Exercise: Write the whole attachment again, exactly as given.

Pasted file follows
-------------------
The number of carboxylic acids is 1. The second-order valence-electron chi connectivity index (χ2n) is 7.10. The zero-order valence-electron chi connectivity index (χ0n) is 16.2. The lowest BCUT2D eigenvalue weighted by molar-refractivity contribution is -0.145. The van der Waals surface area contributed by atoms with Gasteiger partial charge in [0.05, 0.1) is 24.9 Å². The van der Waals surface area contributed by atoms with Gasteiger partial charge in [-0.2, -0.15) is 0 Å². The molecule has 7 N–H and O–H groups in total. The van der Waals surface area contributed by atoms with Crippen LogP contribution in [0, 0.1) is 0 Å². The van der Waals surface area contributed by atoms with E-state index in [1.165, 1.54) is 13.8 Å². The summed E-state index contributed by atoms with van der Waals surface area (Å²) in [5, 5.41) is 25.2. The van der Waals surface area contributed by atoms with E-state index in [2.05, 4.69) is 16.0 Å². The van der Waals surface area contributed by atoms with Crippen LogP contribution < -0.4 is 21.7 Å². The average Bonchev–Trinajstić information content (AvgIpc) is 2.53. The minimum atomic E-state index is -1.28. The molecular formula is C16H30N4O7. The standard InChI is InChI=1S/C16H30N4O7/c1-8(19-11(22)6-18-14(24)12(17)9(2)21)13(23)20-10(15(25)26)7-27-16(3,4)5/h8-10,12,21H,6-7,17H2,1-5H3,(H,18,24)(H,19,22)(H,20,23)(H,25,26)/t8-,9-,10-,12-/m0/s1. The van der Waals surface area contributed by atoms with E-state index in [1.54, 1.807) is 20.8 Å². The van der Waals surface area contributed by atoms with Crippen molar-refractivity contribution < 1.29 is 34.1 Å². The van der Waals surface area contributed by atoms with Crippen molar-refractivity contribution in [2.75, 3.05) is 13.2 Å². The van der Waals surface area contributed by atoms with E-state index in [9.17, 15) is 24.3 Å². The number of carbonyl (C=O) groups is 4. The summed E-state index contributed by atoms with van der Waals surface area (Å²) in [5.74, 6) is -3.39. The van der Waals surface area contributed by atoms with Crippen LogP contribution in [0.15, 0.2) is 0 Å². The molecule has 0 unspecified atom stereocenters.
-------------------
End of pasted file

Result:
The number of carboxylic acids is 1. The second-order valence-electron chi connectivity index (χ2n) is 7.10. The zero-order valence-electron chi connectivity index (χ0n) is 16.2. The lowest BCUT2D eigenvalue weighted by molar-refractivity contribution is -0.145. The van der Waals surface area contributed by atoms with Gasteiger partial charge in [0.05, 0.1) is 24.9 Å². The van der Waals surface area contributed by atoms with Gasteiger partial charge in [-0.2, -0.15) is 0 Å². The molecule has 7 N–H and O–H groups in total. The van der Waals surface area contributed by atoms with Crippen LogP contribution in [0, 0.1) is 0 Å². The van der Waals surface area contributed by atoms with E-state index in [1.165, 1.54) is 13.8 Å². The summed E-state index contributed by atoms with van der Waals surface area (Å²) in [5, 5.41) is 25.2. The van der Waals surface area contributed by atoms with E-state index in [2.05, 4.69) is 16.0 Å². The van der Waals surface area contributed by atoms with Crippen LogP contribution < -0.4 is 21.7 Å². The average Bonchev–Trinajstić information content (AvgIpc) is 2.53. The minimum atomic E-state index is -1.28. The molecular formula is C16H30N4O7. The standard InChI is InChI=1S/C16H30N4O7/c1-8(19-11(22)6-18-14(24)12(17)9(2)21)13(23)20-10(15(25)26)7-27-16(3,4)5/h8-10,12,21H,6-7,17H2,1-5H3,(H,18,24)(H,19,22)(H,20,23)(H,25,26)/t8-,9-,10-,12-/m0/s1. The van der Waals surface area contributed by atoms with E-state index in [1.54, 1.807) is 20.8 Å². The van der Waals surface area contributed by atoms with Crippen molar-refractivity contribution < 1.29 is 34.1 Å². The van der Waals surface area contributed by atoms with Crippen molar-refractivity contribution in [2.75, 3.05) is 13.2 Å². The van der Waals surface area contributed by atoms with E-state index in [9.17, 15) is 24.3 Å². The number of carbonyl (C=O) groups is 4. The summed E-state index contributed by atoms with van der Waals surface area (Å²) in [5.74, 6) is -3.39. The van der Waals surface area contributed by atoms with Crippen LogP contribution in [0.15, 0.2) is 0 Å². The molecule has 0 unspecified atom stereocenters.